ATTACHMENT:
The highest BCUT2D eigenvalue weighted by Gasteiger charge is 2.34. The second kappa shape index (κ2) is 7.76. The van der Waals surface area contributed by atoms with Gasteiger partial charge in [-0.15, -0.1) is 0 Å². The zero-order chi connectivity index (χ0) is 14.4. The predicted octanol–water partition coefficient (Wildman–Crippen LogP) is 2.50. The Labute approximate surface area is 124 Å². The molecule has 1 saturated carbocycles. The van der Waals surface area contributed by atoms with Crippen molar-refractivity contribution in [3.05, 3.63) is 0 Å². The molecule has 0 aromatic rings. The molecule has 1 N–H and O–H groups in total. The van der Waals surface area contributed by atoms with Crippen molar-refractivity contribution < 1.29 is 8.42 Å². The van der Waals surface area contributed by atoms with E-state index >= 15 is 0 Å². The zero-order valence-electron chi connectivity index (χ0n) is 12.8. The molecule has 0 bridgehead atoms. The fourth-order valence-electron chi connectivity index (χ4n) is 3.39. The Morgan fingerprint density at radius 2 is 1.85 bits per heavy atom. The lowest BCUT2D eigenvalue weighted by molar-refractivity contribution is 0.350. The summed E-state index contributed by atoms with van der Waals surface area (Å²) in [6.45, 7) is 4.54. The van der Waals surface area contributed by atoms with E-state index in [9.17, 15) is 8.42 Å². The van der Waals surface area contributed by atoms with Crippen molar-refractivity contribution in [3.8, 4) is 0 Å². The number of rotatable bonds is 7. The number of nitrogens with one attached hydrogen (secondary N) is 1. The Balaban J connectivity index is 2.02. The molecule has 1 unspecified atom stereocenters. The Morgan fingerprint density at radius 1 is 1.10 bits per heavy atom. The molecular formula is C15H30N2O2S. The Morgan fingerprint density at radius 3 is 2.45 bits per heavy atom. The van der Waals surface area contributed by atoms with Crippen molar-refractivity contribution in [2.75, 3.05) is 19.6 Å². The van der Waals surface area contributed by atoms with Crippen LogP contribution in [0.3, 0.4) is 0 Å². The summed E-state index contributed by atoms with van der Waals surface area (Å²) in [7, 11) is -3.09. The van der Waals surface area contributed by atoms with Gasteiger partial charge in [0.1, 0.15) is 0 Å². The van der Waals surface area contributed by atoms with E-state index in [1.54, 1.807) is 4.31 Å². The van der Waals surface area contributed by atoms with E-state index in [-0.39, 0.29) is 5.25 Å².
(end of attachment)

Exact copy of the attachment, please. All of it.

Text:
The highest BCUT2D eigenvalue weighted by Gasteiger charge is 2.34. The second kappa shape index (κ2) is 7.76. The van der Waals surface area contributed by atoms with Gasteiger partial charge in [-0.15, -0.1) is 0 Å². The zero-order chi connectivity index (χ0) is 14.4. The predicted octanol–water partition coefficient (Wildman–Crippen LogP) is 2.50. The Labute approximate surface area is 124 Å². The molecule has 1 saturated carbocycles. The van der Waals surface area contributed by atoms with Crippen molar-refractivity contribution in [3.05, 3.63) is 0 Å². The molecule has 0 aromatic rings. The molecule has 1 N–H and O–H groups in total. The van der Waals surface area contributed by atoms with Crippen molar-refractivity contribution < 1.29 is 8.42 Å². The van der Waals surface area contributed by atoms with E-state index >= 15 is 0 Å². The zero-order valence-electron chi connectivity index (χ0n) is 12.8. The molecule has 0 bridgehead atoms. The fourth-order valence-electron chi connectivity index (χ4n) is 3.39. The Morgan fingerprint density at radius 2 is 1.85 bits per heavy atom. The lowest BCUT2D eigenvalue weighted by molar-refractivity contribution is 0.350. The summed E-state index contributed by atoms with van der Waals surface area (Å²) in [6.45, 7) is 4.54. The van der Waals surface area contributed by atoms with E-state index in [9.17, 15) is 8.42 Å². The van der Waals surface area contributed by atoms with Crippen molar-refractivity contribution in [3.8, 4) is 0 Å². The number of rotatable bonds is 7. The number of nitrogens with one attached hydrogen (secondary N) is 1. The Balaban J connectivity index is 2.02. The molecule has 1 unspecified atom stereocenters. The Morgan fingerprint density at radius 1 is 1.10 bits per heavy atom. The molecular formula is C15H30N2O2S. The Morgan fingerprint density at radius 3 is 2.45 bits per heavy atom. The van der Waals surface area contributed by atoms with Crippen molar-refractivity contribution in [2.75, 3.05) is 19.6 Å². The van der Waals surface area contributed by atoms with Crippen LogP contribution in [0.3, 0.4) is 0 Å². The summed E-state index contributed by atoms with van der Waals surface area (Å²) in [7, 11) is -3.09. The van der Waals surface area contributed by atoms with Gasteiger partial charge in [0.1, 0.15) is 0 Å². The van der Waals surface area contributed by atoms with E-state index in [1.54, 1.807) is 4.31 Å². The van der Waals surface area contributed by atoms with E-state index in [-0.39, 0.29) is 5.25 Å².